MenoSunday; Life Lived Lovingly

There is nothing to be added to this...



Menorise [men-oh-rIse]; the process of inculcation

"Find a place where there is joy, and the joy will burn out the pain."
(Joseph Campbell)

` © Yamini Ali MacLean

Menotripsical; BAR and Beyond - Halifax Completion.

Come on in, sit right down and linger for a bit longer this fine Friday - normally it would be my Final Friday Fiction here; but have decided to finalise the reports on the big trip Westwards. 

June 28th was another sparkler of a day. After brekky, back on the bus to my now-favourite stop in town. Down the hill and into the Maritime Museum of the Atlantic. Having walked the boardwalk several times up and down I knew exactly where I was headed, but also knew I needed a full morning, maybe more, for this one. Loving all things maritime, I just wanted to lap it up.

Lots there was to lap, too! Not least of the exhibits was that of the Titanic. More specifically, little bits and pieces of the Titanic and a lot of recreated representations in relation to it. Halifax was the landing place for the living and the dead. There is an amazing, but haunting, layout about the ... laying out.. I won't put that here. Suffice to say it was compelling reading and the pictures from the time, graphic. Quotes from the crews of the rescue vessels demonstrate effects that we would nowadays equate to traumatic stress.

It was an exhibit which brought it home.




















































































There was much I could have shown you... but these toddler's shoes speak volumes.

Moving on from that area, more general matters of the history of the sea were on show. I recall watching, in childhood, a film with Anthony Quinn playing a deep see diver and dressing up in one of these old suits. (I looked for reference, couldn't find Quinn, but this is entertaining!) Somehow that always stuck in my memory. I thought they were either amazingly brave, or complete nincompoops. Looking at the real thing, I have to say, probably both!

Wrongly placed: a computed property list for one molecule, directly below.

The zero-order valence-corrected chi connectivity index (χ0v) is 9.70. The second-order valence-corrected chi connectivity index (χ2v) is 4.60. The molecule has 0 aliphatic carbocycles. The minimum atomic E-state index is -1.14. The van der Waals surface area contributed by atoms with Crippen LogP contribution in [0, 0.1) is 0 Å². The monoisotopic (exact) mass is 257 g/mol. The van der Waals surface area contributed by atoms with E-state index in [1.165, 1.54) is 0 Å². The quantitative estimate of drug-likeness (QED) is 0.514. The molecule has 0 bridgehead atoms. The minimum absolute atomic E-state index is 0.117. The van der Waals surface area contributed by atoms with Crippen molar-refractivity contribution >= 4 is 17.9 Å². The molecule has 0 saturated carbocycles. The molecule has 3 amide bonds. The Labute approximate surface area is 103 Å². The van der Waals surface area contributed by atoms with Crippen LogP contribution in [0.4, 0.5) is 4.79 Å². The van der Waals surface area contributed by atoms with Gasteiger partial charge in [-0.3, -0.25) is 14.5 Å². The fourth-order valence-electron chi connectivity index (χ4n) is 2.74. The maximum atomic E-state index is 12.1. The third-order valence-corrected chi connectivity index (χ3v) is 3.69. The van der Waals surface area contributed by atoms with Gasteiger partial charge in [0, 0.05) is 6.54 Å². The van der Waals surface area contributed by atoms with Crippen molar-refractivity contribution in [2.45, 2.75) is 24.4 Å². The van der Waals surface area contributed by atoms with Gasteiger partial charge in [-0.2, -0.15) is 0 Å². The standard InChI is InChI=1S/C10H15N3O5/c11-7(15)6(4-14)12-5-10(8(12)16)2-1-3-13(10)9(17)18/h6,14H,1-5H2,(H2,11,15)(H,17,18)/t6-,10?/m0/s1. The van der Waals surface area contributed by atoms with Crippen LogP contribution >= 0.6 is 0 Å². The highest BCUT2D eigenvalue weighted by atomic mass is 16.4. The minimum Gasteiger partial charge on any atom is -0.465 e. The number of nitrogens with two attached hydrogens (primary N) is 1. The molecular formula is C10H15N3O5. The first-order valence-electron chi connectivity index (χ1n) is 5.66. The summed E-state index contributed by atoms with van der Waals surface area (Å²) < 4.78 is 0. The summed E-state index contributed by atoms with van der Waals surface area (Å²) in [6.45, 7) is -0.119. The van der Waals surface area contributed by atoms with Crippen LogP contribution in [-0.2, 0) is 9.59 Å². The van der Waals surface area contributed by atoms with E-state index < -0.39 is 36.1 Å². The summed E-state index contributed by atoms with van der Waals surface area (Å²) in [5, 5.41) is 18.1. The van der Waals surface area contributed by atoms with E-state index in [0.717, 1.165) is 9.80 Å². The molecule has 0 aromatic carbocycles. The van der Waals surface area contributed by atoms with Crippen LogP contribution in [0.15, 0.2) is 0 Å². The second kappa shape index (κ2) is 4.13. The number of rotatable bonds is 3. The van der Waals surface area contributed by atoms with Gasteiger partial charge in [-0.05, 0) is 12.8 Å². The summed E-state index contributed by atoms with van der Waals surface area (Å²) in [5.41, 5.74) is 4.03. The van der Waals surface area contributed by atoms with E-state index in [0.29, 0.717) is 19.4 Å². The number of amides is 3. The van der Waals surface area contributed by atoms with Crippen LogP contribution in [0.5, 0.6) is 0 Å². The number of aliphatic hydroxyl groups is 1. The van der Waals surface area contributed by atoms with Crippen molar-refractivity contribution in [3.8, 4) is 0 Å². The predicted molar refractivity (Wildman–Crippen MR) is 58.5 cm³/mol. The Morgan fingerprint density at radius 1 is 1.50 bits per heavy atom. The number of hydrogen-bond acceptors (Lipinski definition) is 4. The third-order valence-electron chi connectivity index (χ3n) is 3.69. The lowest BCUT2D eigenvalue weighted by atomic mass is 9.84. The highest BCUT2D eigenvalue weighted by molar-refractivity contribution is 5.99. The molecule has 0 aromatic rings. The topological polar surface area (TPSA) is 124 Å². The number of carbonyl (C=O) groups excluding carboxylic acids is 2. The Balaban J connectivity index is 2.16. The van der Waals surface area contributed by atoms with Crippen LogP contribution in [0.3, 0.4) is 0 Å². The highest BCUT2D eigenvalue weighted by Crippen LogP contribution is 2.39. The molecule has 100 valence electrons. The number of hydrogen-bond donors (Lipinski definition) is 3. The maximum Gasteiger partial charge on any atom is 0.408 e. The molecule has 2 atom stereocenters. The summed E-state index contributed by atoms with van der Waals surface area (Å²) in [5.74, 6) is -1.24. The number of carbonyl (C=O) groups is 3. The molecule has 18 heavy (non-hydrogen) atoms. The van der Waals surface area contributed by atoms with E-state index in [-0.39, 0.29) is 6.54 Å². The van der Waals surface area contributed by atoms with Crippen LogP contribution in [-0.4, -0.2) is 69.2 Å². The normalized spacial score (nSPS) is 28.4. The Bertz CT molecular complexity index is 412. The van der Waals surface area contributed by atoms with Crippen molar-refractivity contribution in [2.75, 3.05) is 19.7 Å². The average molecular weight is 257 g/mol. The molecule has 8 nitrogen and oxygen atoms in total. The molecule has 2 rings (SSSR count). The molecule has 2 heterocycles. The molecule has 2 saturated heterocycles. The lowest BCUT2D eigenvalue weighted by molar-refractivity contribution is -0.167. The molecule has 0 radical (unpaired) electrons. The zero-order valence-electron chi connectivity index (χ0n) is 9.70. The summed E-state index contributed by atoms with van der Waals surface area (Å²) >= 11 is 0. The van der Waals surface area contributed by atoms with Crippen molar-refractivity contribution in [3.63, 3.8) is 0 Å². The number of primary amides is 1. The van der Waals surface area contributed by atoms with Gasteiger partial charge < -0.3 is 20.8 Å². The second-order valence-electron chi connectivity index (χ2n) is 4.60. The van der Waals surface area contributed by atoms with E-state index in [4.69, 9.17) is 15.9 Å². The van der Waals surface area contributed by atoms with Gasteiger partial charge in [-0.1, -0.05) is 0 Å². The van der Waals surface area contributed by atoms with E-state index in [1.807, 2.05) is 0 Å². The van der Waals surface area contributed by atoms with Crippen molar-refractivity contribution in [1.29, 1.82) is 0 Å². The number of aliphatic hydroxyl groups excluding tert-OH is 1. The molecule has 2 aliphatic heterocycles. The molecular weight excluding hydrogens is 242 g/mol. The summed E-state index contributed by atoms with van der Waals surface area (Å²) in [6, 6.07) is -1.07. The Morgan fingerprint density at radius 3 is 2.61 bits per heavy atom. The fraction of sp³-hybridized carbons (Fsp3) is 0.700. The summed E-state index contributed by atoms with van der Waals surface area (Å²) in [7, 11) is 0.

There were lots of items such as bells, buoys and baggage. Then there was an entire section filled with amazing models of ships from the steam age. I photographed nearly all of them - but don't get scared. This is just to give you an idea. Others will turn up on my "Shipping by..." posts over on TAKE bloggy.






































































The main building itself took me all morning. I then walked up to the ferry end of the boardwalk again and had some lunch - there was a vegetarian-only stall! - and once refreshed and rested, returned to the museum's external exhibit.

THE ACADIA.
...I could have photographed the whole of her, but that would have been pretty ****y obvious. Besides, I like that the bollard is unhappy about facing her rear end...

...and doesn't the red flag just pop against the blue?

I digress. Easily distracted, me.

Yes I climbed aboard. If you read that link, you will know the Acadia's main business was hydrography. Therefore, I felt it obligatory to photograph the hydrograph and the room where its (and other instruments') readings were recorded.












Dying to see that, were you not? There's more. Again, if you read the link, you will know that this little ship has also played many a large role in film - even as the deck of the Titanic. Well, she does have a rather lovely deck. The Captain and Radio Ops quarters were quite fine too.



















































Having explored this vessel, it was still only mid arvo... time for another! Oh dear friends, don't run away...











THE SACKVILLE. There's a brilliant little film on that link. Highly recommended.

The following cabin had a sign beside the door...